10 Calming Tips for Anxious Dogs

10 Calming Tips for Anxious Dogs

1. Confirm Anxiety

In order to help an anxious dog, you first need to be absolutely sure that he is indeed anxious, and that any unusual behaviour is not manifesting as a result of a medical problem such as neurological or thyroid disease. Although a trip to the vet can be stress inducing in itself, it is very important to rule out medical conditions because some symptoms of anxiety can be very similar to some of those displayed by a dog that is physically unwell. These may include vocalising more than usual, hiding, trembling and showing a reluctance to indulge in normal behaviours such as playing. Excessive grooming/licking and inappropriate urination may be signs of anxiety, but can also be symptomatic of other conditions such as allergic skin disease (over-grooming) and urinary tract disorders (inappropriate urination). Once your vet has diagnosed anxiety, referral to a qualified canine behaviourist may be suggested. This can be very beneficial especially if you are not sure what is the root cause of your dog’s heightened stress.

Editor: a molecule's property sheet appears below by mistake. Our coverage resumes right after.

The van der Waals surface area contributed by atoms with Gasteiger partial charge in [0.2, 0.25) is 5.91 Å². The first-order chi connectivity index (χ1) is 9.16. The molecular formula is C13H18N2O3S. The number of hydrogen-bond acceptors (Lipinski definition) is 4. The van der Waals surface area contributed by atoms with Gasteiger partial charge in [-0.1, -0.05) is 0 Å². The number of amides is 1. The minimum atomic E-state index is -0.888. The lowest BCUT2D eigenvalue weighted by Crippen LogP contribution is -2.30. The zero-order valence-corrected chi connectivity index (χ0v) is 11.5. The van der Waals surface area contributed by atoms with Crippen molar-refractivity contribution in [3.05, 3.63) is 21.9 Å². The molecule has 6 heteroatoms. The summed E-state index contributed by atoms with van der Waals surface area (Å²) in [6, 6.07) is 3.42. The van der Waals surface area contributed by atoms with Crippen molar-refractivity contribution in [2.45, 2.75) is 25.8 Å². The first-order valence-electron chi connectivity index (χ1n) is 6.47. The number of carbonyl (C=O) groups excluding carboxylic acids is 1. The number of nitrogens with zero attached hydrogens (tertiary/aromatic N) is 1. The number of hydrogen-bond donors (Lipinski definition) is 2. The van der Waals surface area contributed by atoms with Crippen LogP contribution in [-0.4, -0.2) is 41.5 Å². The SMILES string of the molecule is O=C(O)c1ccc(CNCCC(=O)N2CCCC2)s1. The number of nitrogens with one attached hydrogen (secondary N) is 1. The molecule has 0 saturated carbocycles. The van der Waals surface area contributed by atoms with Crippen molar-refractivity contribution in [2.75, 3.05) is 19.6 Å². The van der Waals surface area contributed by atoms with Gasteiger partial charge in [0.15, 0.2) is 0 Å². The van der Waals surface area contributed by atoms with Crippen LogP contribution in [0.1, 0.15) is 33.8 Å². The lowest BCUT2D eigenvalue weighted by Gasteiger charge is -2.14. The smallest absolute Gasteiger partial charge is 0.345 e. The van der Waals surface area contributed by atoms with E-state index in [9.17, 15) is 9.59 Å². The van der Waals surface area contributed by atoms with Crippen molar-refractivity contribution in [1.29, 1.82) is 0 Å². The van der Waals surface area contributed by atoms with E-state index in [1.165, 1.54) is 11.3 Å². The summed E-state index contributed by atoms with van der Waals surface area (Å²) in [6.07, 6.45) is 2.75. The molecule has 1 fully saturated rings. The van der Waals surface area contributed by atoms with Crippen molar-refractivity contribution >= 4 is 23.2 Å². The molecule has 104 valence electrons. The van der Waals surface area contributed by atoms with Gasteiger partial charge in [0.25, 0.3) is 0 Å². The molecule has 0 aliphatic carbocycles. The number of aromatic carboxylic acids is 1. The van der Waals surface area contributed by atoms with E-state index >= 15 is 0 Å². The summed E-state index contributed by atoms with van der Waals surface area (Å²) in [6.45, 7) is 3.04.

2. Establish the Root Cause

Look at all possible reasons why your dog may be feeling anxious. Keeping a diary can be helpful. Have there been any changes to his daily routine? Sometimes it can be easy to establish why a dog is stressed; e.g. the arrival of a new pet or a new baby. Other times it can be difficult because the stressful events may be happening out of sight; e.g. something that has or is happening when your dog is left at home without you. Separation anxiety is the most common specific anxiety affecting pet dogs. Sometimes a single event that has frightened the dog can develop into a persistent and excessive fear known as a phobia. It may be that related events can act as triggers. For example, similar sounding noises may act as a stimulus to a dog who is phobic of thunder storms. Associated events or anything that triggers a memory of the storm may also trigger anxiety even if there is no storm. The most common phobias affecting dogs are related to noises.